May 15 2023
German gas network industry association FNB Gas -- which represents 12 grid operators -- said May 16 it could not give the "all-clear" for next winter and that Germany could still suffer gas shortages in the event of cold weather.
In its review of winter 2022-23, FNB Gas said the technical capability of the transmission system operators had been "stretched to the limit."
"We can't give the all-clear for next winter either," FNB Gas managing director Inga Posch said.
Germany was one of the EU countries worst affected by the curtailment in Russian gas flows through 2022, with supplies via Nord Stream gradually reduced and then halted at the end of August.
It set itself strict storage targets last summer -- which went further than those agreed at EU level -- as part of new energy security legislation. It also advocated for 20% gas savings -- above the 15% EU target.
FNB Gas said Russia's war against Ukraine would continue to be felt on gas markets and that under certain circumstances, such as particularly low temperatures next winter, gas shortages could still occur.
"As part of their responsibility for transport, the TSOs will continue to make their contribution to security of supply in close cooperation with all stakeholders," Posch said. "We must not rest on our successful crisis management and not slacken in our efforts to diversify and save."
Posch said supply last winter was secured and shortages avoided mainly due to the mild winter and "consumption-conscious" gas customers.
Grid operators were also able to enable gas from alternative sources to find its way into Germany through network flexibility and ad-hoc measures, FNB Gas said.
To replace Russian gas, Germany turned to more imports from Norway, the Netherlands and Belgium, and also imported odorized gas from France and Switzerland for the first time.
With the commissioning of the Baltic Pipe in November 2022, export volumes to Denmark were also significantly reduced, while Germany also began direct LNG imports for the first time in December last year.
Germany also built storage sites to 100% of capacity in November last year, helping secure supply security.
FNB Gas said that hub manager THE bought and stored almost 50 TWh of gas. "By March 31, 2023, just under 12.5 TWh of this had been sold, while the remaining volumes remained in storage," it said.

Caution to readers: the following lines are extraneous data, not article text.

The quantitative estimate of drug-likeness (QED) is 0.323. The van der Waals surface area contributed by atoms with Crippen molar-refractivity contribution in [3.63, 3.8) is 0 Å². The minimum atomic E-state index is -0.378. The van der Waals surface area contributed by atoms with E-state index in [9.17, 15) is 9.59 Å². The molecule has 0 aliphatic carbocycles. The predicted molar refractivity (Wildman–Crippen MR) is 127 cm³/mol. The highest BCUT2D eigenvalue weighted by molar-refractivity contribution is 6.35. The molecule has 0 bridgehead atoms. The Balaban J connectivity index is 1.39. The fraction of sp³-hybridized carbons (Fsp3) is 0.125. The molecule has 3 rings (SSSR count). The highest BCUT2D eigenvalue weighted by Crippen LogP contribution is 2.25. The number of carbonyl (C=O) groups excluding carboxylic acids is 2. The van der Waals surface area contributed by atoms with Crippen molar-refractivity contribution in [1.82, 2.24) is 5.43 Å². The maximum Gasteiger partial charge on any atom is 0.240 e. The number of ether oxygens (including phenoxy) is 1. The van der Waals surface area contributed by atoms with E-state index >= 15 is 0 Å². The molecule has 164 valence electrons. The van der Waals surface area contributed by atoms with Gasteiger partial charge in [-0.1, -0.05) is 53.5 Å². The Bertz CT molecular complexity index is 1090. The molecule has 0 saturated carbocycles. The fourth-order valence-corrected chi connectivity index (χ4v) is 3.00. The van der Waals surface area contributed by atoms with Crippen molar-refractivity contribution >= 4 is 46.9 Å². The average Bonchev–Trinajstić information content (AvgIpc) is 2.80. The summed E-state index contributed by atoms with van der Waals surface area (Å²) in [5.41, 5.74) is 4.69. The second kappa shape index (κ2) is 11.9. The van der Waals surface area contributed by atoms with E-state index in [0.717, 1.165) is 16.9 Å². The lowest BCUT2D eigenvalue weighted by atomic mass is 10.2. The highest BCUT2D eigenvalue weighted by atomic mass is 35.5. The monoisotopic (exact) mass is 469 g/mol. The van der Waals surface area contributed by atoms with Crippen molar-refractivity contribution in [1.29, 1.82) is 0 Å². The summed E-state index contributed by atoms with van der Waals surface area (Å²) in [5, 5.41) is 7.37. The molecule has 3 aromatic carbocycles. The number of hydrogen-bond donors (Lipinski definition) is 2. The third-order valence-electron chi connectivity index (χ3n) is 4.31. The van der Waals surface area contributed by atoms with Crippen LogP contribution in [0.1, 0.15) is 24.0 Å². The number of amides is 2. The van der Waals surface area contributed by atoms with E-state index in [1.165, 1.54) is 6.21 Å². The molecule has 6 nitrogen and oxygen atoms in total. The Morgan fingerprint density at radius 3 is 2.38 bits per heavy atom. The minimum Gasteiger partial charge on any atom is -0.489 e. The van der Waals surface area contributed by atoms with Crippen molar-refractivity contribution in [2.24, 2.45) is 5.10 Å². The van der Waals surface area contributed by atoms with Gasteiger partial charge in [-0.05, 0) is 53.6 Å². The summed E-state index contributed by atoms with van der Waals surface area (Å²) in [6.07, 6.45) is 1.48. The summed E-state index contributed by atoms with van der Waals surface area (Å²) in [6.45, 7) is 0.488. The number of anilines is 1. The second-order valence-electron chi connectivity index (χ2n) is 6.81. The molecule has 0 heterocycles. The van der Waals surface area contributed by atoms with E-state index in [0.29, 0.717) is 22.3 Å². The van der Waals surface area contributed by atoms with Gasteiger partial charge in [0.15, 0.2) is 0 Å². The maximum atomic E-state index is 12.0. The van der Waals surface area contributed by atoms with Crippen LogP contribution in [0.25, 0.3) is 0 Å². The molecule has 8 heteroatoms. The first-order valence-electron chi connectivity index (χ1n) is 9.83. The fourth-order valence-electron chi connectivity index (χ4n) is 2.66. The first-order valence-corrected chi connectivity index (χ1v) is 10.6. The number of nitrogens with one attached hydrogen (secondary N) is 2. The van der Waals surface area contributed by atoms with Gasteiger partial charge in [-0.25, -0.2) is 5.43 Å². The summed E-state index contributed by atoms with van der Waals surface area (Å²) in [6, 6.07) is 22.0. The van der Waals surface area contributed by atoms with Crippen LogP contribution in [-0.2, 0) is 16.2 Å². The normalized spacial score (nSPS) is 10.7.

Germany's gas storage sites were filled to 70% of capacity by May 14, according to data from Gas Infrastructure Europe.
High stocks through much of Europe have helped keep a lid on European gas prices in recent months.
Platts, part of S&P Global Commodity Insights, assessed the benchmark Dutch TTF month-ahead price at Eur32.03/MWh May 15, the lowest level since June 2021.
Despite high stock levels, German industry association INES said in April that in the event of a cold winter, sites could be fully depleted by January 2024, potentially leading to shortages.
Separately, the German energy regulator Bundesnetzagentur on May 16 launched a consultation on the country's draft gas network development plan 2022-2032.
The revised plan was published in March to reflect Germany's shift away from Russian gas and increased imports of LNG.
It also takes into account the continued demand reduction effort from German gas consumers of 20%.
"In order to permanently replace Russian gas imports, the gas network must be adapted," Bundesnetzagentur President Klaus Muller said.
"It is proposed to expand the network in order to be able to reliably transport future LNG volumes. The aim is to make the grid fit for greater diversification of our gas sources," Muller said.
In the draft, the transmission system operators propose to use the German transmission system for the transport of gas from German LNG plants and at the same time higher imports from neighboring western European countries, particularly the Netherlands and Belgium.
Network users and other stakeholders are invited to submit comments on the draft plan by June 13.
"Subsequently, the regulator may request changes to the network development plan," it said.